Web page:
Stalling around Madeira
Charles Caudrelier and Erwan Israël have known since last Sunday’s start in Le Havre that the transition southward would require a great deal of patience as they try to negotiate an area of light winds. Indeed, following an intense start to the race in some difficult and boisterous conditions for both the men and their machines, as they close on the Portuguese archipelago of Madeira this morning the ambiance is flat calm on the deck of the Maxi Edmond de Rothschild. In reality, a ridge of high pressure is sprawled across the ULTIMs’ route, causing their progress towards the trade wind to slow dramatically. Synonymous with a windless zone, as well as a general bunching up of the fleet, this section has the air of a restart and it could be an important turning point in this 16th Transat Jacques Vabre Normandie Le Havre.
Flat calm 

A total paradox. Whilst Brittany and more broadly the coast of France and the UK prepare for storm Ciaran to roll through with winds due to gust to over 140 km/hr, at the head of the ULTIM fleet, which is closing on Madeira, the wind gods are a no-show. As predicted, Charles Caudrelier and Erwan Israël, third in a tightly grouped top trio at the 12:00 UTC position report, are dealing with a zone of high pressure this Wednesday. The boat speed aboard the Maxi Edmond de Rothschild and all her rivals has dropped at a dizzying rate and is currently fluctuating between 2 and 6 knots… After the stress of the high speeds colouring play during the first two days, a different war of nerves has begun aboard the 32-metre giants: the wait… Though the forecasts are very uncertain in such conditions, the duos hope to be able to get some wind in their sails again tonight by leaving the island of Porto Santo, to the north-east of the Portuguese archipelago, to starboard.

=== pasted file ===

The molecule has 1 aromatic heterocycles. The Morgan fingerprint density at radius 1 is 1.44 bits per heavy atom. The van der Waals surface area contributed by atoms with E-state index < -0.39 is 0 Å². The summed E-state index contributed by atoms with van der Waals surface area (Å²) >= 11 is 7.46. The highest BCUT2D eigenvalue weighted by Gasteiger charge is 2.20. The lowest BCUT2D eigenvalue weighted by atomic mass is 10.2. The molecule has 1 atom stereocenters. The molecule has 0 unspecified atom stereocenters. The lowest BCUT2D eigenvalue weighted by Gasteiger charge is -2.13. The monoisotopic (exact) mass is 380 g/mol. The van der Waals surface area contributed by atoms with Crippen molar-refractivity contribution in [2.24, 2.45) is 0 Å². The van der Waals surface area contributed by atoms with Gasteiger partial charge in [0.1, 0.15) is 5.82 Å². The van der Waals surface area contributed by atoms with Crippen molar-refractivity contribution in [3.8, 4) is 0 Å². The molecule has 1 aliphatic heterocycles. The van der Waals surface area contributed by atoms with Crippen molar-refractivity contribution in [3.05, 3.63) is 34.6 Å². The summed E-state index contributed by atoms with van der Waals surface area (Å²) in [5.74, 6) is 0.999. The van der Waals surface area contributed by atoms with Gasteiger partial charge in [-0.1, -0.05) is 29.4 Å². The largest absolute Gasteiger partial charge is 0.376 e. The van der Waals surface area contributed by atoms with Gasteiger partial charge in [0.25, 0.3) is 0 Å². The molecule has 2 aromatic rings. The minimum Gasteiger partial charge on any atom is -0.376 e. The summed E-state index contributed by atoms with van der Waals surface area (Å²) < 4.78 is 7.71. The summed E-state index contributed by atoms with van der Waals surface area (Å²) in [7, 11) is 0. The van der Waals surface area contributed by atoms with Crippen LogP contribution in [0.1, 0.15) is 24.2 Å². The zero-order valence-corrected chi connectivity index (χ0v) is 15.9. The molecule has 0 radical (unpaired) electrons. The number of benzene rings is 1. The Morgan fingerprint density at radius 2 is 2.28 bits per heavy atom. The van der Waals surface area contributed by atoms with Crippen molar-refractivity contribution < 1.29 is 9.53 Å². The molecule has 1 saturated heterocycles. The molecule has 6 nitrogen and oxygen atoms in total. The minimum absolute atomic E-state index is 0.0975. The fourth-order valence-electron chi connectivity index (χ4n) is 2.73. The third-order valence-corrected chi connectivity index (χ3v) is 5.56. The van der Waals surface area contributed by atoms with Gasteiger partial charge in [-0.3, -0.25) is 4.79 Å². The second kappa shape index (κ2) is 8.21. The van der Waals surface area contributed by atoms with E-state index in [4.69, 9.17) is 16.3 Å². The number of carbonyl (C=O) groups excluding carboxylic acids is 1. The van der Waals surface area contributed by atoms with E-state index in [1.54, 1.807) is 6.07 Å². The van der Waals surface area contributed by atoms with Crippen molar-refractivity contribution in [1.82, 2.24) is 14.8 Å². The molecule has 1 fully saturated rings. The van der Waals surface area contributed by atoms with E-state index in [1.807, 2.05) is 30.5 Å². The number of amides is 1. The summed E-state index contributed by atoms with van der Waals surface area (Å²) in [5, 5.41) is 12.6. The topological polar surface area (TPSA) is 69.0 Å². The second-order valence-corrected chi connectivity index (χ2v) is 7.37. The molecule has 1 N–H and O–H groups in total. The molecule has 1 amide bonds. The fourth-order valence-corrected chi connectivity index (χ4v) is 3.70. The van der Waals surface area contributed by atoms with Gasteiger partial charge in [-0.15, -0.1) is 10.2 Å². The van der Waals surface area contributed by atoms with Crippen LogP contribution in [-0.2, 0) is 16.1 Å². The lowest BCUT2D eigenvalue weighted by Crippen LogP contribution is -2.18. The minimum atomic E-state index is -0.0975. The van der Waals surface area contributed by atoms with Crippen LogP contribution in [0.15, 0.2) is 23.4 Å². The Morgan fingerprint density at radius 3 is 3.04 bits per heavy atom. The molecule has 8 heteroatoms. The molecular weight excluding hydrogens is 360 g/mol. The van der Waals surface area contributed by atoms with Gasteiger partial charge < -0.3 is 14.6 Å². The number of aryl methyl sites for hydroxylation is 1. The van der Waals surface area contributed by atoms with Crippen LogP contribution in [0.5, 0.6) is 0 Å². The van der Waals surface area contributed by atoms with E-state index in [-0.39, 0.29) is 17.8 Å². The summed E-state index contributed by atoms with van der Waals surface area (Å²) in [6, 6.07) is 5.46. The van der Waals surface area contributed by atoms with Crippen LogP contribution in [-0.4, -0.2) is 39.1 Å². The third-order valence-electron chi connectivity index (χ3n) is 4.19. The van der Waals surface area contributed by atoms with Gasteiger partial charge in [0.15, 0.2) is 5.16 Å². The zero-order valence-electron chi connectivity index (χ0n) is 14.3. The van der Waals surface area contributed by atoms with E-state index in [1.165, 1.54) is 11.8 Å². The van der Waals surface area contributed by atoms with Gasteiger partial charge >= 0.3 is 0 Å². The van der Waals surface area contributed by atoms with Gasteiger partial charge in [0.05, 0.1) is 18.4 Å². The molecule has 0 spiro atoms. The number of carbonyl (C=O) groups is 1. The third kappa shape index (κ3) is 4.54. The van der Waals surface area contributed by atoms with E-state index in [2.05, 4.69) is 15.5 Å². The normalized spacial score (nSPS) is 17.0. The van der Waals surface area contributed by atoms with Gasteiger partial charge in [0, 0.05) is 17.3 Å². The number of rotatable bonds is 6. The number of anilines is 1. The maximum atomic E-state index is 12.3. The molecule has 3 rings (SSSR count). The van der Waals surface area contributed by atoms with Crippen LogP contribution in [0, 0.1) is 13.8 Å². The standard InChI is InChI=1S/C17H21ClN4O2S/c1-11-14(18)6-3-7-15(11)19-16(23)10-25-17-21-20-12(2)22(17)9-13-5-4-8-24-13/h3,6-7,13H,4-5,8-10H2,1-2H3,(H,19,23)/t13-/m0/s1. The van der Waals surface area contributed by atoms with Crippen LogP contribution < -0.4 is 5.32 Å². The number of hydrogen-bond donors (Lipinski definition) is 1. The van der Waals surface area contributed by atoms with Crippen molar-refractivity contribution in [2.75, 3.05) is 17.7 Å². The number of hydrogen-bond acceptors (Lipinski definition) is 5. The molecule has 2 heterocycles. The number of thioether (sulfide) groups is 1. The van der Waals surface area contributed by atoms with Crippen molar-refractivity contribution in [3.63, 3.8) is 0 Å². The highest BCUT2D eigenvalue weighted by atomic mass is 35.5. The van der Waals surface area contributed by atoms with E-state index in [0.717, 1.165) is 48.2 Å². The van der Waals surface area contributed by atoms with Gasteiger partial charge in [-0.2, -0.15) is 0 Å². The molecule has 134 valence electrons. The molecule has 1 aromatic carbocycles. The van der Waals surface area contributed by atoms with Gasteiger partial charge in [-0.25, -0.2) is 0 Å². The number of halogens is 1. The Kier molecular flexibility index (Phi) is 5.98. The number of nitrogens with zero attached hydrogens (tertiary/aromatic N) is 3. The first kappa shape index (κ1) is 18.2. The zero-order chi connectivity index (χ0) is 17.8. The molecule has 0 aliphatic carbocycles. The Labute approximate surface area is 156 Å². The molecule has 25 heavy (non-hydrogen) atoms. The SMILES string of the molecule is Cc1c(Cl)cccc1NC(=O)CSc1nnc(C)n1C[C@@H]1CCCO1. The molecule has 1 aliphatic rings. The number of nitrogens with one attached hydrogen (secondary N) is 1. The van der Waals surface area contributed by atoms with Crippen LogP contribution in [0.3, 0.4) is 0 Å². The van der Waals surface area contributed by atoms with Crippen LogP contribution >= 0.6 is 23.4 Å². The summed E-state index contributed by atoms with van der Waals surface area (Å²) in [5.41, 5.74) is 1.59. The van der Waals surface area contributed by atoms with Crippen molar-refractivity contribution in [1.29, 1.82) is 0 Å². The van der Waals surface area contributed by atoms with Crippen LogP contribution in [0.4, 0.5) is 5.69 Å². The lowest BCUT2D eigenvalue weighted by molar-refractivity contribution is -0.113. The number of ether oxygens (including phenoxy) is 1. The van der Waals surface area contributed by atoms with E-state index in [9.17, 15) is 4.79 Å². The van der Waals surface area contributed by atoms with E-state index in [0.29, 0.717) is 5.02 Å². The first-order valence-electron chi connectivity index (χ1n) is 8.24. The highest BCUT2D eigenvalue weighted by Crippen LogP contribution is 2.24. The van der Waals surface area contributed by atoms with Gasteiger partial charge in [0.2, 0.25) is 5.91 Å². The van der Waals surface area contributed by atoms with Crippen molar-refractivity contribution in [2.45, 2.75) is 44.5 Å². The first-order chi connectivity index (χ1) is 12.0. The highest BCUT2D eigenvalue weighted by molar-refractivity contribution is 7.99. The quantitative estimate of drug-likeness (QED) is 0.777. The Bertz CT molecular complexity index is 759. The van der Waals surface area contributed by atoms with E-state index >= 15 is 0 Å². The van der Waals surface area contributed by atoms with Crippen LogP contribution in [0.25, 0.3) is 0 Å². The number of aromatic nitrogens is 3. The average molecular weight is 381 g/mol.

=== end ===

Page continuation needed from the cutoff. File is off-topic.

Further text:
In the early hours, the skipper of Gitana Team shared this ‘pond-like’ atmosphere :   

Radio link-up with Charles Caudrelier, Wednesday 1 November:   

“After a third night, it’s a rather different atmosphere aboard the Maxi Edmond de Rothschild. Right now, we have 5-6 knots at most… It’s beautiful but not very effective! I’d say that it’s peaceful yet tense as you don’t really know how things are going to play out when you traverse something like this! We had a chat with François (Gabart) this morning as we’re within VHF range, and we were saying that we needed a crystal ball to find out what was going to happen. The wind is very shifty. It wants to lift, but because the ridge of high pressure is dropping southward with us, it’s yoyoing instead. For now, we’re in a breeze fluctuating between west and north-west. It’s lovely here. It’s glassy, but not very nice as there’s a swell and no breeze causing the sails to flap. We’re under full sail, trying to make the best out of every sniff of breeze. On the routing you always manage to make headway, but on the water it’s a different scenario. We’re tightly bunched in our option with SVR and Banque Populaire, and behind us Sodebo and Actual, who were set back a bit, are trying another option further east… It’s very hard to know which option will reap rewards.   In any case, even if we continue to stall, once the depression (Ciaran is set to sweep across France and the UK tonight) rolls through, the zone of high pressure will reform. We will get through this… but when?  One thing for sure, the first to hit the fresh breeze will be off. In the Solitaire du Figaro, 1 mile is sometimes all it takes to make a difference! Better days are on the horizon and we always knew that this section would be synonymous with a restart.”  

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